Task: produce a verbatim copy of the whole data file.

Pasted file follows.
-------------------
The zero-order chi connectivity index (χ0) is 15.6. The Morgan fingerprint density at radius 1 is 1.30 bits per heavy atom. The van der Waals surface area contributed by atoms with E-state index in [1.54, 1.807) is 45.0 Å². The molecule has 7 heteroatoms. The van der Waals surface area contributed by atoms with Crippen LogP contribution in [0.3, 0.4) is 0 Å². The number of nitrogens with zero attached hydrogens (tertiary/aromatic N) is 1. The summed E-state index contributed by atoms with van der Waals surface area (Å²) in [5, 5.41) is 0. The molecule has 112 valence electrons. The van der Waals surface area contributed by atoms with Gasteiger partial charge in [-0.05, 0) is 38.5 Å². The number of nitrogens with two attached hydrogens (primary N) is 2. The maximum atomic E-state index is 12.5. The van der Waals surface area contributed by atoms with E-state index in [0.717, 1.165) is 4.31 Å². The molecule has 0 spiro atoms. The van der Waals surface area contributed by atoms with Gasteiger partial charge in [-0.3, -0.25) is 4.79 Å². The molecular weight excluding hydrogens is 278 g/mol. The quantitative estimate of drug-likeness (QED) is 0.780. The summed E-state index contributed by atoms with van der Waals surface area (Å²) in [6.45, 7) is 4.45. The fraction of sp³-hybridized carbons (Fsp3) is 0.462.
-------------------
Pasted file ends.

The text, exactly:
The zero-order chi connectivity index (χ0) is 15.6. The Morgan fingerprint density at radius 1 is 1.30 bits per heavy atom. The van der Waals surface area contributed by atoms with E-state index in [1.54, 1.807) is 45.0 Å². The molecule has 7 heteroatoms. The van der Waals surface area contributed by atoms with Crippen LogP contribution in [0.3, 0.4) is 0 Å². The number of nitrogens with zero attached hydrogens (tertiary/aromatic N) is 1. The summed E-state index contributed by atoms with van der Waals surface area (Å²) in [5, 5.41) is 0. The molecule has 112 valence electrons. The van der Waals surface area contributed by atoms with Gasteiger partial charge in [-0.05, 0) is 38.5 Å². The number of nitrogens with two attached hydrogens (primary N) is 2. The maximum atomic E-state index is 12.5. The van der Waals surface area contributed by atoms with E-state index in [0.717, 1.165) is 4.31 Å². The molecule has 0 spiro atoms. The van der Waals surface area contributed by atoms with Gasteiger partial charge in [-0.3, -0.25) is 4.79 Å². The molecular weight excluding hydrogens is 278 g/mol. The quantitative estimate of drug-likeness (QED) is 0.780. The summed E-state index contributed by atoms with van der Waals surface area (Å²) in [6.45, 7) is 4.45. The fraction of sp³-hybridized carbons (Fsp3) is 0.462.